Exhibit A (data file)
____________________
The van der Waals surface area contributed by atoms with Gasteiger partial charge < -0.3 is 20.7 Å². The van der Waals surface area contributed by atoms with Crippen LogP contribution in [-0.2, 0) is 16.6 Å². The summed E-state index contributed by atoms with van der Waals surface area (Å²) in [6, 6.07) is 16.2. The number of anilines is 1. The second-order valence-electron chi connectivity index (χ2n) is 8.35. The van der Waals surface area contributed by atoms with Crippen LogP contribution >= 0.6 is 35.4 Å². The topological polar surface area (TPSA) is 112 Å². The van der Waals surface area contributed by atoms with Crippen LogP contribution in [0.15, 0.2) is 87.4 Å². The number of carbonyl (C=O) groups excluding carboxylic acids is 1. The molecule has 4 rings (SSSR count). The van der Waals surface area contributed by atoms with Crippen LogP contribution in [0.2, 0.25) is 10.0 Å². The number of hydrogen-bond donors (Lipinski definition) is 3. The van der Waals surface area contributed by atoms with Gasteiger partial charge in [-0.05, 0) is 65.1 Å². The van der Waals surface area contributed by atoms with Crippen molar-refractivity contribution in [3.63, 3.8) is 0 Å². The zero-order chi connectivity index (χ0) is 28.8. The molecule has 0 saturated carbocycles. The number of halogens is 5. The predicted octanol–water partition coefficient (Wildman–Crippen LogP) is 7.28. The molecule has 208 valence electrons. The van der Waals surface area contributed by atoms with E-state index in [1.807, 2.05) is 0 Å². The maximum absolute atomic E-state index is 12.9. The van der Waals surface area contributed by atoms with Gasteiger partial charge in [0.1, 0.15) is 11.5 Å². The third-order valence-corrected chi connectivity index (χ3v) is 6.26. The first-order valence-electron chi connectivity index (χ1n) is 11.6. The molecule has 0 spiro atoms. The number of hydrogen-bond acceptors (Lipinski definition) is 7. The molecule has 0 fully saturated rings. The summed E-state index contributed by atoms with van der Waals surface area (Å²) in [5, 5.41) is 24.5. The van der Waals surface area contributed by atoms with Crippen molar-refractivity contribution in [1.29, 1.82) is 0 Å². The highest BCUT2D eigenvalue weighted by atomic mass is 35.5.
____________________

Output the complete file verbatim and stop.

The van der Waals surface area contributed by atoms with Gasteiger partial charge < -0.3 is 20.7 Å². The van der Waals surface area contributed by atoms with Crippen LogP contribution in [-0.2, 0) is 16.6 Å². The summed E-state index contributed by atoms with van der Waals surface area (Å²) in [6, 6.07) is 16.2. The number of anilines is 1. The second-order valence-electron chi connectivity index (χ2n) is 8.35. The van der Waals surface area contributed by atoms with Crippen LogP contribution >= 0.6 is 35.4 Å². The topological polar surface area (TPSA) is 112 Å². The van der Waals surface area contributed by atoms with Crippen LogP contribution in [0.15, 0.2) is 87.4 Å². The number of carbonyl (C=O) groups excluding carboxylic acids is 1. The molecule has 4 rings (SSSR count). The van der Waals surface area contributed by atoms with Crippen LogP contribution in [0.2, 0.25) is 10.0 Å². The number of hydrogen-bond donors (Lipinski definition) is 3. The van der Waals surface area contributed by atoms with Gasteiger partial charge in [-0.05, 0) is 65.1 Å². The van der Waals surface area contributed by atoms with Crippen molar-refractivity contribution in [3.63, 3.8) is 0 Å². The zero-order chi connectivity index (χ0) is 28.8. The molecule has 0 saturated carbocycles. The number of halogens is 5. The predicted octanol–water partition coefficient (Wildman–Crippen LogP) is 7.28. The molecule has 208 valence electrons. The van der Waals surface area contributed by atoms with E-state index in [1.807, 2.05) is 0 Å². The maximum absolute atomic E-state index is 12.9. The van der Waals surface area contributed by atoms with Gasteiger partial charge in [0.1, 0.15) is 11.5 Å². The third-order valence-corrected chi connectivity index (χ3v) is 6.26. The first-order valence-electron chi connectivity index (χ1n) is 11.6. The molecule has 0 spiro atoms. The number of hydrogen-bond acceptors (Lipinski definition) is 7. The molecule has 0 fully saturated rings. The summed E-state index contributed by atoms with van der Waals surface area (Å²) in [5, 5.41) is 24.5. The van der Waals surface area contributed by atoms with Crippen molar-refractivity contribution in [1.29, 1.82) is 0 Å². The highest BCUT2D eigenvalue weighted by atomic mass is 35.5.